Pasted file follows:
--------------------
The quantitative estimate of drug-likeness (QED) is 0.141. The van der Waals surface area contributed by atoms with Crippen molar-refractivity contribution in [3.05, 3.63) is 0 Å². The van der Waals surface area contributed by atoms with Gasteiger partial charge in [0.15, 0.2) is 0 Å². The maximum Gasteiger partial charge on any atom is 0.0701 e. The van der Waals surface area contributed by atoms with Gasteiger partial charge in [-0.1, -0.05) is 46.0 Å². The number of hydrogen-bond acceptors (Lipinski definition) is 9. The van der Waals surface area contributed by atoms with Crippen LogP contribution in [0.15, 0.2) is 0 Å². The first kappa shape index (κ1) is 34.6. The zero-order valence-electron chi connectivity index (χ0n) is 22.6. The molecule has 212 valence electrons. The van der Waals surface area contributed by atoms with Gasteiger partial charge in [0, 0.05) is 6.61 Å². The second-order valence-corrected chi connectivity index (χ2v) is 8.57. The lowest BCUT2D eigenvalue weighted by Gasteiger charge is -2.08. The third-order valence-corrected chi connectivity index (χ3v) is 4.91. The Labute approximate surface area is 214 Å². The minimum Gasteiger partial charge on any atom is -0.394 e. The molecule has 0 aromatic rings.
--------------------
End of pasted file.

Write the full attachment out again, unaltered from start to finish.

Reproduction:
The quantitative estimate of drug-likeness (QED) is 0.141. The van der Waals surface area contributed by atoms with Crippen molar-refractivity contribution in [3.05, 3.63) is 0 Å². The van der Waals surface area contributed by atoms with Gasteiger partial charge in [0.15, 0.2) is 0 Å². The maximum Gasteiger partial charge on any atom is 0.0701 e. The van der Waals surface area contributed by atoms with Gasteiger partial charge in [-0.1, -0.05) is 46.0 Å². The number of hydrogen-bond acceptors (Lipinski definition) is 9. The van der Waals surface area contributed by atoms with Crippen LogP contribution in [0.15, 0.2) is 0 Å². The first kappa shape index (κ1) is 34.6. The zero-order valence-electron chi connectivity index (χ0n) is 22.6. The molecule has 212 valence electrons. The van der Waals surface area contributed by atoms with Gasteiger partial charge in [0, 0.05) is 6.61 Å². The second-order valence-corrected chi connectivity index (χ2v) is 8.57. The lowest BCUT2D eigenvalue weighted by Gasteiger charge is -2.08. The third-order valence-corrected chi connectivity index (χ3v) is 4.91. The Labute approximate surface area is 214 Å². The minimum Gasteiger partial charge on any atom is -0.394 e. The molecule has 0 aromatic rings.